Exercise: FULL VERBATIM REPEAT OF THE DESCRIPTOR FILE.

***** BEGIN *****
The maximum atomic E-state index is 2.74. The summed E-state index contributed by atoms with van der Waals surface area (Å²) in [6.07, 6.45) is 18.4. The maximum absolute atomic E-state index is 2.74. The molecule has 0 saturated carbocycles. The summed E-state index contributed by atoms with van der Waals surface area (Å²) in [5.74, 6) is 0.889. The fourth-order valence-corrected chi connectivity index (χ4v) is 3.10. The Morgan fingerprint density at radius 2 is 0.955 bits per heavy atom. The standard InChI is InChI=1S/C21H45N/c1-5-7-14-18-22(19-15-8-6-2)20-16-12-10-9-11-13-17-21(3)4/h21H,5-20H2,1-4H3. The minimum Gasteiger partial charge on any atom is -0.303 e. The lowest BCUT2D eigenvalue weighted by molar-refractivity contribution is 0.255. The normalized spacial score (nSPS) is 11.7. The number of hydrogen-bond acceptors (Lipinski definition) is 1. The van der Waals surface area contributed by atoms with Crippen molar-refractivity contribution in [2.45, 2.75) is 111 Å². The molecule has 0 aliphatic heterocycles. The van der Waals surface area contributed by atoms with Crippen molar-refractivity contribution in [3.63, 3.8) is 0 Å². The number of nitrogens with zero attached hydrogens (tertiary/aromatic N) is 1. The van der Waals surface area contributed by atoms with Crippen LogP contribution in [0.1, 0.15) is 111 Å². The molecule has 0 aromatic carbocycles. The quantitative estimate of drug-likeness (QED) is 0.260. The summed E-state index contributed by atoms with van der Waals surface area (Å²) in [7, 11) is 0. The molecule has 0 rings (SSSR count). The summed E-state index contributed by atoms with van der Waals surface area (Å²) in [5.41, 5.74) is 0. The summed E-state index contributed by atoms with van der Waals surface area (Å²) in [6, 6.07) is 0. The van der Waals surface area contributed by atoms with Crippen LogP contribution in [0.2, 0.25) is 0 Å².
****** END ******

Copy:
The maximum atomic E-state index is 2.74. The summed E-state index contributed by atoms with van der Waals surface area (Å²) in [6.07, 6.45) is 18.4. The maximum absolute atomic E-state index is 2.74. The molecule has 0 saturated carbocycles. The summed E-state index contributed by atoms with van der Waals surface area (Å²) in [5.74, 6) is 0.889. The fourth-order valence-corrected chi connectivity index (χ4v) is 3.10. The Morgan fingerprint density at radius 2 is 0.955 bits per heavy atom. The standard InChI is InChI=1S/C21H45N/c1-5-7-14-18-22(19-15-8-6-2)20-16-12-10-9-11-13-17-21(3)4/h21H,5-20H2,1-4H3. The minimum Gasteiger partial charge on any atom is -0.303 e. The lowest BCUT2D eigenvalue weighted by molar-refractivity contribution is 0.255. The normalized spacial score (nSPS) is 11.7. The number of hydrogen-bond acceptors (Lipinski definition) is 1. The van der Waals surface area contributed by atoms with Crippen molar-refractivity contribution in [2.45, 2.75) is 111 Å². The molecule has 0 aliphatic heterocycles. The van der Waals surface area contributed by atoms with Crippen molar-refractivity contribution in [3.63, 3.8) is 0 Å². The number of nitrogens with zero attached hydrogens (tertiary/aromatic N) is 1. The van der Waals surface area contributed by atoms with Crippen LogP contribution in [0.1, 0.15) is 111 Å². The molecule has 0 aromatic carbocycles. The quantitative estimate of drug-likeness (QED) is 0.260. The summed E-state index contributed by atoms with van der Waals surface area (Å²) in [7, 11) is 0. The molecule has 0 rings (SSSR count). The summed E-state index contributed by atoms with van der Waals surface area (Å²) in [5.41, 5.74) is 0. The summed E-state index contributed by atoms with van der Waals surface area (Å²) in [6, 6.07) is 0. The van der Waals surface area contributed by atoms with Crippen LogP contribution in [0.2, 0.25) is 0 Å².